Source: 2007 GOP Values Voter Presidential Debate Sep 17, 2007

No tax funding for organizations that promote abortion

Q: The Mexico City Policy states that as a condition for a foreign organization to receive federal funds, they will neither ďperform nor actively promote abortion.Ē Would you work to apply this Mexico City policy to organizations within the US?

HUCKABEE: Are we being asked to apply a Mexican law to the US?

Q: Itís the principle of not giving our tax dollars to organizations within our country that actively promote or provide abortions. Itís an American law.

BROWNBACK: This is Ronald Reaganí policy that we wouldnít use federal funds to support organizations that promote abortions overseas.

HUNTER: Itís actually a UN policy.

KEYES: Actually, it was a policy of the Mexico City Population Conference. I was the deputy chairman. I actually negotiated the language into the final resolution at that conference.

Q: I want to know, will you defund Planned Parenthood?

Source: [Xref Keyes] 2007 GOP Values Voter Presidential Debate Sep 17, 2007

Embryonic stem cell programs not constitionally authorized

Q: Would you expand federal funding of embryonic stem cell research?

A: Programs like this are not authorized under the Constitution. The trouble with issues like this is, in Washington we either prohibit it or subsidize it. And the market should deal with it, and the states should deal with it.

Source: 2007 GOP primary debate, at Reagan library, hosted by MSNBC May 3, 2007

Voted NO on expanding research to more embryonic stem cell lines.

Allows federal funding for research that utilizes human embryonic stem cells, regardless of the date on which the stem cells were derived from a human embryo, provided such embryos:
  1. have been donated from in vitro fertilization clinics;
  2. were created for the purposes of fertility treatment;
  3. were in excess of the needs of the individuals seeking such treatment and would otherwise be discarded; and
  4. were donated by such individuals with written informed consent and without any financial or other inducements.

Proponents support voting YES because:

Since 2 years ago, the last Stem Cell bill, public support has surged for stem cells. Research is proceeding unfettered and, in some cases, without ethical standards in other countries. And even when these countries have ethical standards, our failures are allowing them to gain the scientific edge over the US. Some suggest that it is Congress' role to tell researchers what kinds of cells to use. I suggest we are not the arbiters of research. Instead, we should foster all of these methods, and we should adequately fund and have ethical oversight over all ethical stem cell research.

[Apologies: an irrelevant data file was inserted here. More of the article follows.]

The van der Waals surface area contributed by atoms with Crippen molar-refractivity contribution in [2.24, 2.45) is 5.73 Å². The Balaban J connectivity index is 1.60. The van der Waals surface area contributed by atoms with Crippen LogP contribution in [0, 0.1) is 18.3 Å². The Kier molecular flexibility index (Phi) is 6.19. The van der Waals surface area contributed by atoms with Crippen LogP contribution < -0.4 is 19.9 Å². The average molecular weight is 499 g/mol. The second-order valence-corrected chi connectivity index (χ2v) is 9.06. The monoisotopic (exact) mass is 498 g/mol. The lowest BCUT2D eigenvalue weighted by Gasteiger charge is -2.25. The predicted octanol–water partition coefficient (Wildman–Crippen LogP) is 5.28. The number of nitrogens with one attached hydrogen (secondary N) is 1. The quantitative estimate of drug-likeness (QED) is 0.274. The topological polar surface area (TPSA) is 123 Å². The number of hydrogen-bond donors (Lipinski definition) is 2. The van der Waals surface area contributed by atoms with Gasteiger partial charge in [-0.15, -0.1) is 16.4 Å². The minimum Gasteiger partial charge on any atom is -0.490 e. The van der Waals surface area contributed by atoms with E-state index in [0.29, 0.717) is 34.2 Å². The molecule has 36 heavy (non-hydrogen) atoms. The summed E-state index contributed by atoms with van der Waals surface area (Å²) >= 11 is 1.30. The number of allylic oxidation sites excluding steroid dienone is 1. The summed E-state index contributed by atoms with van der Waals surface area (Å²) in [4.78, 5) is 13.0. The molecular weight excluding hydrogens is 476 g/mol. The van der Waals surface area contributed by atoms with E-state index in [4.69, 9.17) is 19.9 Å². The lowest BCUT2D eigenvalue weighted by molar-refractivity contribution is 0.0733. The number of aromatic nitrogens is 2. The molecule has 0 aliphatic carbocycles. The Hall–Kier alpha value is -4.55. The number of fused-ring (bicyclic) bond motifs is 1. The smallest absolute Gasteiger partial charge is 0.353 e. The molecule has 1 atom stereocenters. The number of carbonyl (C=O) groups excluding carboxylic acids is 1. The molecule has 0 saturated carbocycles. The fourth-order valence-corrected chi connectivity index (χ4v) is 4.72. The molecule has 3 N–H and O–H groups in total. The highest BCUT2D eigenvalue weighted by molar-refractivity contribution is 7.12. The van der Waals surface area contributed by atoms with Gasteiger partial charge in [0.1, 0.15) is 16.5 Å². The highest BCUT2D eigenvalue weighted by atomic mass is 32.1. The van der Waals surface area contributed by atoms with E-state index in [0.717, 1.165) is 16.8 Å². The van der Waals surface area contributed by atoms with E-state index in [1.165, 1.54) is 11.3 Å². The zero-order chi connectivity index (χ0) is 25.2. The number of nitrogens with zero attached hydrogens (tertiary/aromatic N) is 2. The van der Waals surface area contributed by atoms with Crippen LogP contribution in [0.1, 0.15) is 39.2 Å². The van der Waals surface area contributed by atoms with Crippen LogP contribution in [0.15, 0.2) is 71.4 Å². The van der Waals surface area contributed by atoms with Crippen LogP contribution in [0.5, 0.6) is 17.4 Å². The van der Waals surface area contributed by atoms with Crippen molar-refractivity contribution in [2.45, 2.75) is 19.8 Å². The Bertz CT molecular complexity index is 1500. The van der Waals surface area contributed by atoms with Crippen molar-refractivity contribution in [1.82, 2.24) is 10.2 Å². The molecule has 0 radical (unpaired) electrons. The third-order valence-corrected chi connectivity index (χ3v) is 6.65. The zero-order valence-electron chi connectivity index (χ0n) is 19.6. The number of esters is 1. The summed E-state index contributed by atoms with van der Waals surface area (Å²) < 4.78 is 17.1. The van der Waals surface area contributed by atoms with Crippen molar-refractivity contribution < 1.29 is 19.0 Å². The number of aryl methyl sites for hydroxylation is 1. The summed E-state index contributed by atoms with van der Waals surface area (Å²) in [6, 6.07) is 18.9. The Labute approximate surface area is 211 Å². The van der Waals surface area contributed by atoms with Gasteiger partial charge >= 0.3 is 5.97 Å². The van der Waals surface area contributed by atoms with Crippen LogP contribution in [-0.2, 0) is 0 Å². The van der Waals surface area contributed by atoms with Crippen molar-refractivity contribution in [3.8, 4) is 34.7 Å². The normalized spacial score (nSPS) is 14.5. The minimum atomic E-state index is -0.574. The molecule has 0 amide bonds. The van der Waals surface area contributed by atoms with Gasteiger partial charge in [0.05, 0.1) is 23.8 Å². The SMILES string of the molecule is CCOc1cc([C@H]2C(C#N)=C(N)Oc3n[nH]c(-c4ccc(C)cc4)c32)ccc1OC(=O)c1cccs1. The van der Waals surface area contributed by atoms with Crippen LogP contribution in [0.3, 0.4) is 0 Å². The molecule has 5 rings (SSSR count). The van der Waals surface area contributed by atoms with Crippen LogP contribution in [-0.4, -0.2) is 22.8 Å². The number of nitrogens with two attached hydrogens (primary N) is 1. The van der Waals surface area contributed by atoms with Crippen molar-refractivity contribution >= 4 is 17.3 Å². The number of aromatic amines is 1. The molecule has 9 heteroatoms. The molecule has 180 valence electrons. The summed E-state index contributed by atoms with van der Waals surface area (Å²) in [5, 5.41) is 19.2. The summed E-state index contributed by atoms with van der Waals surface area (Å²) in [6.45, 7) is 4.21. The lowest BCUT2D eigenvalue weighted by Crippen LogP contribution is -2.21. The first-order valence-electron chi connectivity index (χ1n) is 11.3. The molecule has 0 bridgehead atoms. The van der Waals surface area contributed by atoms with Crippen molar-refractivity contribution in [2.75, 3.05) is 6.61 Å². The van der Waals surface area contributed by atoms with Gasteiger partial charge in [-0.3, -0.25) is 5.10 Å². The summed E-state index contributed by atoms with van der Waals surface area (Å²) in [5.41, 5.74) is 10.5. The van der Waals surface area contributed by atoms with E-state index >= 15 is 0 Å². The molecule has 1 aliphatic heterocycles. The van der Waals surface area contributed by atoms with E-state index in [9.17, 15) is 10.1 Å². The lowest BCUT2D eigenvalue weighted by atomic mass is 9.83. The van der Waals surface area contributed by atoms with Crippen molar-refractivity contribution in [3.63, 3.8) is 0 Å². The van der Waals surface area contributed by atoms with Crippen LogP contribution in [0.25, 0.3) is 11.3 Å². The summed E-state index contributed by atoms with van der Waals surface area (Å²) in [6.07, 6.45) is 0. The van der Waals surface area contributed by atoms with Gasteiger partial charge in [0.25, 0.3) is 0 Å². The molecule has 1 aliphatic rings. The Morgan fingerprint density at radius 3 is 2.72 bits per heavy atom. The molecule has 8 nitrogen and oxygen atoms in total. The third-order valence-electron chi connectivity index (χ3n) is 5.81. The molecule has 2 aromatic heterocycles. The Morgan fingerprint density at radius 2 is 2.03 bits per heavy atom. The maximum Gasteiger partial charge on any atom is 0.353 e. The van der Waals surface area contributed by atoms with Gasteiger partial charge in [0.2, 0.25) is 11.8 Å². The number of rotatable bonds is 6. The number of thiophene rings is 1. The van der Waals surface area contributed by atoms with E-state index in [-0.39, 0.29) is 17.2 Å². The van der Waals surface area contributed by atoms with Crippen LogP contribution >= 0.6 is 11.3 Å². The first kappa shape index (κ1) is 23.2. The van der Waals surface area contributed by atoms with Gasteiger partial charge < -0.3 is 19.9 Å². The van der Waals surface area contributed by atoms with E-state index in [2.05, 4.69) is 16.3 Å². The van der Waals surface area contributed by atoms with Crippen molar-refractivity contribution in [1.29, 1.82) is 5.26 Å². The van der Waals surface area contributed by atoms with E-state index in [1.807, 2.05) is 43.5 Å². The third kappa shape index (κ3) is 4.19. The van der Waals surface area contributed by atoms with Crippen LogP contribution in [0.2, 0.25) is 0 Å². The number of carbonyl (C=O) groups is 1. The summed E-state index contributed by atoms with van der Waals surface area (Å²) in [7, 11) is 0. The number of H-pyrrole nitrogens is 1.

Opponents support voting NO because:

A good deal has changed in the world of science. Amniotic fluid stem cells are now available to open a broad new area of research. I think the American people would welcome us having a hearing to understand more about this promising new area of science. As it stands today, we will simply have to debate the bill on the merits of information that is well over 2 years old, and I think that is unfortunate.

The recent findings of the pluripotent epithelial cells demonstrates how quickly the world has changed. Wouldn't it be nice to have the researcher before our committee and be able to ask those questions so we may make the best possible judgment for the American people?

Reference: Stem Cell Research Enhancement Act; Bill HR 3 ("First 100 hours") ; vote number 2007-020 on Jan 11, 2007

Voted NO on allowing human embryonic stem cell research.

To provide for human embryonic stem cell research. A YES vote would:
Reference: Stem Cell Research Enhancement Act; Bill HR 810 ; vote number 2005-204 on May 24, 2005

Voted NO on restricting interstate transport of minors to get abortions.

To prevent the transportation of minors in circumvention of certain laws relating to abortion, and for other purposes, including:
Reference: Child Interstate Abortion Notification Act; Bill HR 748 ; vote number 2005-144 on Apr 27, 2005

Voted NO on making it a crime to harm a fetus during another crime.

Vote to pass a bill that would make it a criminal offense to harm or kill a fetus during the commission of a violent crime. The measure would set criminal penalties, the same as those that would apply if harm or death happened to the pregnant woman, for those who harm a fetus. It is not required that the individual have prior knowledge of the pregnancy or intent to harm the fetus. This bill prohibits the death penalty from being imposed for such an offense. The bill states that its provisions should not be interpreted to apply a woman's actions with respect to her pregnancy.
Reference: Unborn Victims of Violence Act; Bill HR 1997 ; vote number 2004-31 on Feb 26, 2004

Voted YES on banning partial-birth abortion except to save motherís life.

Partial-Birth Abortion Ban Act of 2003: Vote to pass a bill banning a medical procedure, which is commonly known as "partial-birth" abortion. The procedure would be allowed only in cases in which a women's life is in danger, not for cases where a women's health is in danger. Those who performed this procedure, would face fines and up to two years in prison, the women to whom this procedure is performed on are not held criminally liable.
Reference: Bill sponsored by Santorum, R-PA; Bill S.3 ; vote number 2003-530 on Oct 2, 2003

Voted NO on forbidding human cloning for reproduction & medical research.

Vote to pass a bill that would forbid human cloning and punish violators with up to 10 years in prison and fines of at least $1 million. The bill would ban human cloning, and any attempts at human cloning, for both reproductive purposes and medical research. Also forbidden is the importing of cloned embryos or products made from them.
Reference: Human Cloning Prohibition Act; Bill HR 534 ; vote number 2003-39 on Feb 27, 2003

Voted YES on funding for health providers who don't provide abortion info.